Maybe you’re thinking: "I’m a well networked person. I’m on several online networks, and I know all the peers in my field by name. Do I need to spend all that time actively networking? All that writing and small chat takes considerable time - time that isn’t being spent in the lab doing important research. I want to be known for my scientific accomplishments, not my networking ability."
Networking within your field is easy, but its advantages are limited. Network beyond the flock- leave the nest. You may need to step out of your comfort zone, but this step will find you grant collaborators for ambitious projects, international co-authors for high impact journals, and innovative insights from researchers in other scientific fields.
The benefits of networking are unlike any other. Through networking, we gather, share, discover and get discovered, verify, update, validate, disseminate, accelerate, and synergize. Networking is not restricted to those who manage research- it is a skill accessible to all, one that allows you to reach more aggressive scientific goals, and that extends your scientific reach.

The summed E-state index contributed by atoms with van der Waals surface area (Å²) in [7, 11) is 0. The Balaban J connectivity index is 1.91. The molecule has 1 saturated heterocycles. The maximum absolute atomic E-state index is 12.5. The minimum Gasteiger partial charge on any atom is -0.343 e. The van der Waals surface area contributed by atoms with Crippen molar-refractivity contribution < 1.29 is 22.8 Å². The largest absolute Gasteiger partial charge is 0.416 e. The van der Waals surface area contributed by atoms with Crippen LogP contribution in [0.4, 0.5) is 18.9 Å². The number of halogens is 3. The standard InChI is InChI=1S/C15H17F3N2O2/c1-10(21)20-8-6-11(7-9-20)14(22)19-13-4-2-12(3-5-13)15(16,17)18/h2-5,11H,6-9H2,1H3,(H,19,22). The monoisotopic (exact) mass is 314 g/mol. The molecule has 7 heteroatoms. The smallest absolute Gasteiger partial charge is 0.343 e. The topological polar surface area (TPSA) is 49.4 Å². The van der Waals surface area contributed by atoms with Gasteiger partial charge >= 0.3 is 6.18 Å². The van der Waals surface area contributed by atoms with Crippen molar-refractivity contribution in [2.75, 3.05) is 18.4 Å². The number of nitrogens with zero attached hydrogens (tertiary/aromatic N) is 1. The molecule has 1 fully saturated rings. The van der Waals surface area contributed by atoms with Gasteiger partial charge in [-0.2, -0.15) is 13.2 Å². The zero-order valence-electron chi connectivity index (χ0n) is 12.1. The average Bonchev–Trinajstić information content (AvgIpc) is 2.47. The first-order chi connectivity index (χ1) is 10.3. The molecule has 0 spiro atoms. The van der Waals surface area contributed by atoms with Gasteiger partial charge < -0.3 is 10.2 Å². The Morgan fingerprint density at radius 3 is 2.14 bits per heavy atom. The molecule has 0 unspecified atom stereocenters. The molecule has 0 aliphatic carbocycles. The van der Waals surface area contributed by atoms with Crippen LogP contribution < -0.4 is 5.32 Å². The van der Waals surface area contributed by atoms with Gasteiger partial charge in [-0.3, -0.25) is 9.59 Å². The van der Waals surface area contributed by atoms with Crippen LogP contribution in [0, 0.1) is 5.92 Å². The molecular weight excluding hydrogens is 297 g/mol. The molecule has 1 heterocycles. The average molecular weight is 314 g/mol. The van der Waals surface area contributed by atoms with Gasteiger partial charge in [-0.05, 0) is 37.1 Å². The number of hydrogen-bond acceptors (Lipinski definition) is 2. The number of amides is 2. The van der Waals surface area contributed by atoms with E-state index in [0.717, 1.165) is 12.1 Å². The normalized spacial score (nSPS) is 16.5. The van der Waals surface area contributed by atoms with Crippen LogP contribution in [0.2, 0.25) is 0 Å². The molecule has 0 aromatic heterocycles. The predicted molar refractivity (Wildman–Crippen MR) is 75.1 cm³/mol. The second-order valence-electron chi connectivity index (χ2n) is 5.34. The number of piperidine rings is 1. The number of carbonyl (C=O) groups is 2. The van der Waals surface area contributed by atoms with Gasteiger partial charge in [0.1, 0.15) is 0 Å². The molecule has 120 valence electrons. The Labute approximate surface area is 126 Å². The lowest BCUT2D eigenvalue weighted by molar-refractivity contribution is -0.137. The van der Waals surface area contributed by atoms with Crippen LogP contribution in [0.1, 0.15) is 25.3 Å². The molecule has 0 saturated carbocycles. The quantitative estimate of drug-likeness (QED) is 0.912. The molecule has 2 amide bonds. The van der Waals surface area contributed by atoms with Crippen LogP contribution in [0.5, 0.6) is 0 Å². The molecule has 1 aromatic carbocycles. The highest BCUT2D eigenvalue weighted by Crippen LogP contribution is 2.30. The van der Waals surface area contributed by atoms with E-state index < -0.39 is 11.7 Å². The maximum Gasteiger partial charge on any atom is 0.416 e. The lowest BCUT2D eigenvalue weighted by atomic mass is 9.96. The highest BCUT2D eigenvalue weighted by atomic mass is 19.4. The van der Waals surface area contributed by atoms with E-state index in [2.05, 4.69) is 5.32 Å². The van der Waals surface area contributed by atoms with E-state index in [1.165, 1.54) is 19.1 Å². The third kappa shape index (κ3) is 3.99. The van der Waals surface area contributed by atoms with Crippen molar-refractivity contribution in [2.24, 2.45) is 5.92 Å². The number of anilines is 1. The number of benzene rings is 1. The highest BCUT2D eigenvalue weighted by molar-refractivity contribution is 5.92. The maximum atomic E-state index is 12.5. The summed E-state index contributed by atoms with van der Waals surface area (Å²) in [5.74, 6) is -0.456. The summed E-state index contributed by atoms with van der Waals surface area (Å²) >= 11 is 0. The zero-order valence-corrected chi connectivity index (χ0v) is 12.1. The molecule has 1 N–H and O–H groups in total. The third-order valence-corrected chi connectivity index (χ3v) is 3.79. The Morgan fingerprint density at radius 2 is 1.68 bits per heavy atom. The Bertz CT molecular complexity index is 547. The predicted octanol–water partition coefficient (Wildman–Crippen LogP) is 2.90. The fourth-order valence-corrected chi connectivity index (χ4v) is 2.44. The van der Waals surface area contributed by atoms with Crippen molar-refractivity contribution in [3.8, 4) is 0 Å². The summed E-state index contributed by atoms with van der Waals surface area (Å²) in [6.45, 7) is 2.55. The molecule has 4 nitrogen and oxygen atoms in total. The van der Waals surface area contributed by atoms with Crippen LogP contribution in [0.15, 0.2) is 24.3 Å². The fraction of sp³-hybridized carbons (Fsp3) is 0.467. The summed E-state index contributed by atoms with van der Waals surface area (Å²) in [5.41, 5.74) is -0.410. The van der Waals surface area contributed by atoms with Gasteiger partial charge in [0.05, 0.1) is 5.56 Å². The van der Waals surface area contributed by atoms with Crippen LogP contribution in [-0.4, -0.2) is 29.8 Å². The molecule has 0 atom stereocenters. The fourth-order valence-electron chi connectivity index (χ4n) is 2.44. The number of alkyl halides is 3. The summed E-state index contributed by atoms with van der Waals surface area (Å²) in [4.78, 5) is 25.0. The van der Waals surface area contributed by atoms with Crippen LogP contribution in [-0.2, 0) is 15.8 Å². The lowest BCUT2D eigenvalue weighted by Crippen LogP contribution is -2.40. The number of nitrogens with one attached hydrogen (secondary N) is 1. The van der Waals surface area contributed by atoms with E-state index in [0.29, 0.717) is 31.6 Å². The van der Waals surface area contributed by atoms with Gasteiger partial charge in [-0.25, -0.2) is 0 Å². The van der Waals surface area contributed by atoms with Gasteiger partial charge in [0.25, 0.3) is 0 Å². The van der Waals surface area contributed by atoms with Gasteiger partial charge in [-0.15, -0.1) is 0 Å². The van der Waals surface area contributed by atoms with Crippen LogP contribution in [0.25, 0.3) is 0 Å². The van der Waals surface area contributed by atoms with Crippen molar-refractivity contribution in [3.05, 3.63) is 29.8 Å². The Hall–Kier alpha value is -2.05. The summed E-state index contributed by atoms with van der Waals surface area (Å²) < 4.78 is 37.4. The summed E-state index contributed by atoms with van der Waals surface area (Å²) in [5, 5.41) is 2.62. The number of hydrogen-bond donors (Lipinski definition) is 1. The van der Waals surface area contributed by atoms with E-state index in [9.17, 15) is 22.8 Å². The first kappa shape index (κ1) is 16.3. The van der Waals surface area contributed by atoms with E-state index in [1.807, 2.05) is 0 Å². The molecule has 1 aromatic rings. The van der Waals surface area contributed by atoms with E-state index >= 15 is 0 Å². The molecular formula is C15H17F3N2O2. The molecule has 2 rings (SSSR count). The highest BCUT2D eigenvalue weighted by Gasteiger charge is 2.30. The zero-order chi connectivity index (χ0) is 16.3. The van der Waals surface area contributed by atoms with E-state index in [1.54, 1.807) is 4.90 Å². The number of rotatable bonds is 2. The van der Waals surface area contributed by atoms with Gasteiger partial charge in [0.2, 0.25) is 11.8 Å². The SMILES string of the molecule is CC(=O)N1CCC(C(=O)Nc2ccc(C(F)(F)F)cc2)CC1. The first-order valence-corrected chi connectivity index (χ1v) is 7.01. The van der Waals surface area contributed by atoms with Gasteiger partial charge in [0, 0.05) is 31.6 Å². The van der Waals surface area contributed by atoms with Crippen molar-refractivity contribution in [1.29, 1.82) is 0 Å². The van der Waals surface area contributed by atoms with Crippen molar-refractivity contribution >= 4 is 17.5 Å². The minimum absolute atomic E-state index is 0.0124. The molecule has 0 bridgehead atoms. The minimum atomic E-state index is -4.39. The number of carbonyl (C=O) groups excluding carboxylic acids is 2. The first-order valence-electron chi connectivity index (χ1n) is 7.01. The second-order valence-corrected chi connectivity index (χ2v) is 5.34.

Put yourself to the test
You may think some of these answers are obvious, but think carefully about what it means to network- for scientists.
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